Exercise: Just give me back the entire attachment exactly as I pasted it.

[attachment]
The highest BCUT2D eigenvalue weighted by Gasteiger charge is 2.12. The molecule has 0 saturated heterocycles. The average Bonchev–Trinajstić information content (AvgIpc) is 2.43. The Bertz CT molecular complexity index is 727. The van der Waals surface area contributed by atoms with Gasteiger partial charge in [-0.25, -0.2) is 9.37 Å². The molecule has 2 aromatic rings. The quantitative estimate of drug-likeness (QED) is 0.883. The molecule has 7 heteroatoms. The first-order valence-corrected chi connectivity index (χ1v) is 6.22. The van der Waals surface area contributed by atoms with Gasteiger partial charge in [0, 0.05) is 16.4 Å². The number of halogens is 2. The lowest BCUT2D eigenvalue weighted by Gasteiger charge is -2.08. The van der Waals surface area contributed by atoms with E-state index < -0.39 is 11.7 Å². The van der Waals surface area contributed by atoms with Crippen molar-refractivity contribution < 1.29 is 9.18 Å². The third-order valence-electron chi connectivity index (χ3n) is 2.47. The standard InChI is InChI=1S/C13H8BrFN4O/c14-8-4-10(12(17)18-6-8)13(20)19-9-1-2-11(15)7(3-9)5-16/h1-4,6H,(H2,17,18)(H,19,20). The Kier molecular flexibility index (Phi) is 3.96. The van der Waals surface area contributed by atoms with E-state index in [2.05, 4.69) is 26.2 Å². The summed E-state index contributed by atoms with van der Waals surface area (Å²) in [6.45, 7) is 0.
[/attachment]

The highest BCUT2D eigenvalue weighted by Gasteiger charge is 2.12. The molecule has 0 saturated heterocycles. The average Bonchev–Trinajstić information content (AvgIpc) is 2.43. The Bertz CT molecular complexity index is 727. The van der Waals surface area contributed by atoms with Gasteiger partial charge in [-0.25, -0.2) is 9.37 Å². The molecule has 2 aromatic rings. The quantitative estimate of drug-likeness (QED) is 0.883. The molecule has 7 heteroatoms. The first-order valence-corrected chi connectivity index (χ1v) is 6.22. The van der Waals surface area contributed by atoms with Gasteiger partial charge in [0, 0.05) is 16.4 Å². The number of halogens is 2. The lowest BCUT2D eigenvalue weighted by Gasteiger charge is -2.08. The van der Waals surface area contributed by atoms with E-state index < -0.39 is 11.7 Å². The van der Waals surface area contributed by atoms with Crippen molar-refractivity contribution < 1.29 is 9.18 Å². The third-order valence-electron chi connectivity index (χ3n) is 2.47. The standard InChI is InChI=1S/C13H8BrFN4O/c14-8-4-10(12(17)18-6-8)13(20)19-9-1-2-11(15)7(3-9)5-16/h1-4,6H,(H2,17,18)(H,19,20). The Kier molecular flexibility index (Phi) is 3.96. The van der Waals surface area contributed by atoms with E-state index in [2.05, 4.69) is 26.2 Å². The summed E-state index contributed by atoms with van der Waals surface area (Å²) in [6.45, 7) is 0.